Tailoring digitalisation for agriculture to the ecosystem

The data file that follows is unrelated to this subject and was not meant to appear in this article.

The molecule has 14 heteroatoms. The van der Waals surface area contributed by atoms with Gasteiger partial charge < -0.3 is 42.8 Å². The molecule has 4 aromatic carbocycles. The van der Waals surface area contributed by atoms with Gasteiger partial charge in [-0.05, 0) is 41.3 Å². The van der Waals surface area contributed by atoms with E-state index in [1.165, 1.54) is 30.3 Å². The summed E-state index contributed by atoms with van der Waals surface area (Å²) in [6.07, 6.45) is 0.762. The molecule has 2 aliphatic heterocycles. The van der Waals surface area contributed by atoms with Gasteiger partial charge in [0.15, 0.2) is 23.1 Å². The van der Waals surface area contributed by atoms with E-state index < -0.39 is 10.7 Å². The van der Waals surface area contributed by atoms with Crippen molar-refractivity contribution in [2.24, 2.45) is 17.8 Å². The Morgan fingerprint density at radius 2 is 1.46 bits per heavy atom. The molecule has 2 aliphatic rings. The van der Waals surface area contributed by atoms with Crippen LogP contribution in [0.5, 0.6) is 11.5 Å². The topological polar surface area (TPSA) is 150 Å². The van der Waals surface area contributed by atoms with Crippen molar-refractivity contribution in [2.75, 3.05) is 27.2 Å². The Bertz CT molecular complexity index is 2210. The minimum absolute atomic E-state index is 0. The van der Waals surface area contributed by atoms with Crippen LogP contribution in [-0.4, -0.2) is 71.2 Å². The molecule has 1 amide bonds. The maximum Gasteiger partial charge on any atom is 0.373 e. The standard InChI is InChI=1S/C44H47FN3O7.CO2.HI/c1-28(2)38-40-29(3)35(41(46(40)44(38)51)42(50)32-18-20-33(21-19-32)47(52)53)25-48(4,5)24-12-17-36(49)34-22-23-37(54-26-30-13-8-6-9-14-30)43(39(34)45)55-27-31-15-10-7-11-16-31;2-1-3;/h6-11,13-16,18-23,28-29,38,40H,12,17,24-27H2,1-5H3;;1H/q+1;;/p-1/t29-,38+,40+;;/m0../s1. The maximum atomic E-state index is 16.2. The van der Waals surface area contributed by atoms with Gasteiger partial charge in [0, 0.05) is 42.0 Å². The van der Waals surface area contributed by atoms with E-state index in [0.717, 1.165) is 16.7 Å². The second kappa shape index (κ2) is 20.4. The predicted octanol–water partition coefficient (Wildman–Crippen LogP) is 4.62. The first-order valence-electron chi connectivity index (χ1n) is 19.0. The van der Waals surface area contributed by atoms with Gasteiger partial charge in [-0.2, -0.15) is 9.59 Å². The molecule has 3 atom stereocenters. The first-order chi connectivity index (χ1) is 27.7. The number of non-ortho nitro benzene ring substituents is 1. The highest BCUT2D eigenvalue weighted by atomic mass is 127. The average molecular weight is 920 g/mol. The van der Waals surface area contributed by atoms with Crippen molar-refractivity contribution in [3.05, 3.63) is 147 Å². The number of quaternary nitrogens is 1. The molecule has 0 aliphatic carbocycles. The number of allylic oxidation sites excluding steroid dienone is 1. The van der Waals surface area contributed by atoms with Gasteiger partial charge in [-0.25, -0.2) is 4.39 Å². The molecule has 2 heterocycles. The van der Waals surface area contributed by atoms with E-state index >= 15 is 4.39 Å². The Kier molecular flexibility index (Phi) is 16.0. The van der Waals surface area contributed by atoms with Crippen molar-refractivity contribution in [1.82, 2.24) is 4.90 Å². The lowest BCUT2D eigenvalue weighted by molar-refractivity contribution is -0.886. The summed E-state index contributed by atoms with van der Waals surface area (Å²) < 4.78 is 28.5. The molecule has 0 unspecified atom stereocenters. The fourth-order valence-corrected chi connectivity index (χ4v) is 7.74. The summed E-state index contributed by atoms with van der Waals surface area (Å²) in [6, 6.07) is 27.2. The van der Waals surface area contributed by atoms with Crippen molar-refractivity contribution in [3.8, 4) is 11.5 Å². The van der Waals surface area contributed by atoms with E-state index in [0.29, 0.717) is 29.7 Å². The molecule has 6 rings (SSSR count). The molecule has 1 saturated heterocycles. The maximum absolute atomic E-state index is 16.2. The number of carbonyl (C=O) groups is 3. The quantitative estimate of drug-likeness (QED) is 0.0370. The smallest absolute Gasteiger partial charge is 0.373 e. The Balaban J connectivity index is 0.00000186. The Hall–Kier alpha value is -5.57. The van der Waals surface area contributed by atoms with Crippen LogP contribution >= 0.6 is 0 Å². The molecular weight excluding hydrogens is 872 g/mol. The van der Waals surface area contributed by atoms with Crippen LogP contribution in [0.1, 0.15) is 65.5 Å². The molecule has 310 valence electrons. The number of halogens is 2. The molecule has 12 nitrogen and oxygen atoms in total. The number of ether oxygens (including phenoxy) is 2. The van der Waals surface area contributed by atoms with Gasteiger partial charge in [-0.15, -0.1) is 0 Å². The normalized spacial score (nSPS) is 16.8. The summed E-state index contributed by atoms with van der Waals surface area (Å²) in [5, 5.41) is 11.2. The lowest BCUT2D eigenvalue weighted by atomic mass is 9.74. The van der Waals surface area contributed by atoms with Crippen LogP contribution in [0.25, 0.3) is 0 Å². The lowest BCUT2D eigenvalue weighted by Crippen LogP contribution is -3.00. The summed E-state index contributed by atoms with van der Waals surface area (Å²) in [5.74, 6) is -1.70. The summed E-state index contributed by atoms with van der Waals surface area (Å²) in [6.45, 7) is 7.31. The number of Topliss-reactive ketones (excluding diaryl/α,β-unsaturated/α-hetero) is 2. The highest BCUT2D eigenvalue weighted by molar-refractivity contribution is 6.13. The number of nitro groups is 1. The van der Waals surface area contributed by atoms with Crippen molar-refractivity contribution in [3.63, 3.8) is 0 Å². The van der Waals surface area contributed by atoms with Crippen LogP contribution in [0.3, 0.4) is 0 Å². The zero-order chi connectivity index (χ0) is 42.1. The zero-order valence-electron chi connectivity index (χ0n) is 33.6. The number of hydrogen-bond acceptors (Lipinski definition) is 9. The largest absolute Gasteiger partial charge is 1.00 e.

To contribute to scale and transforming agriculture, the private sector requires infrastructure and an enabling environment. An ecosystem approach is essential to bring forward diverse capacities from different stakeholders across the value chain and ensure sustainability. Grow Asia, for instance, is building public and private partnerships at a regional level for a more inclusive, sustainable, and resilient food system. The lead innovator of Grow Asia, Wei-Li Woo highlighted the fact that ‘Multi-stakeholder partnerships are essential in strengthening the agri-food sector, especially if we aim to incite positive change at the food systems level. Organizations like Grow Asia function as trusted, neutral conveners, in a space where an ecosystem approach is vital. Platforms like ours are designed to facilitate the implementation of complex partnerships where collaboration between agribusinesses, startups, service providers, NGOs and development actors are required’. At the country level, India is building a national digital ecosystem to elevate the agriculture sector and improve the welfare of farmers. Underlying this framework is the idea of an Agristack which is a unifying platform where multiple solution providers would be able to provide digital agriculture services to smallholder farmers. Tapping onto a best practice from a well-developed country, the government of Singapore is taking an active role in developing the agritech sector within the startup phase and has active programmes in place to encourage ecosystem players like accelerators and incubators to work closely with the government. Each country has a unique ecosystem approach which comprises key value chain players, systems and an enabling environment to foster a digital transformation of the agriculture sector.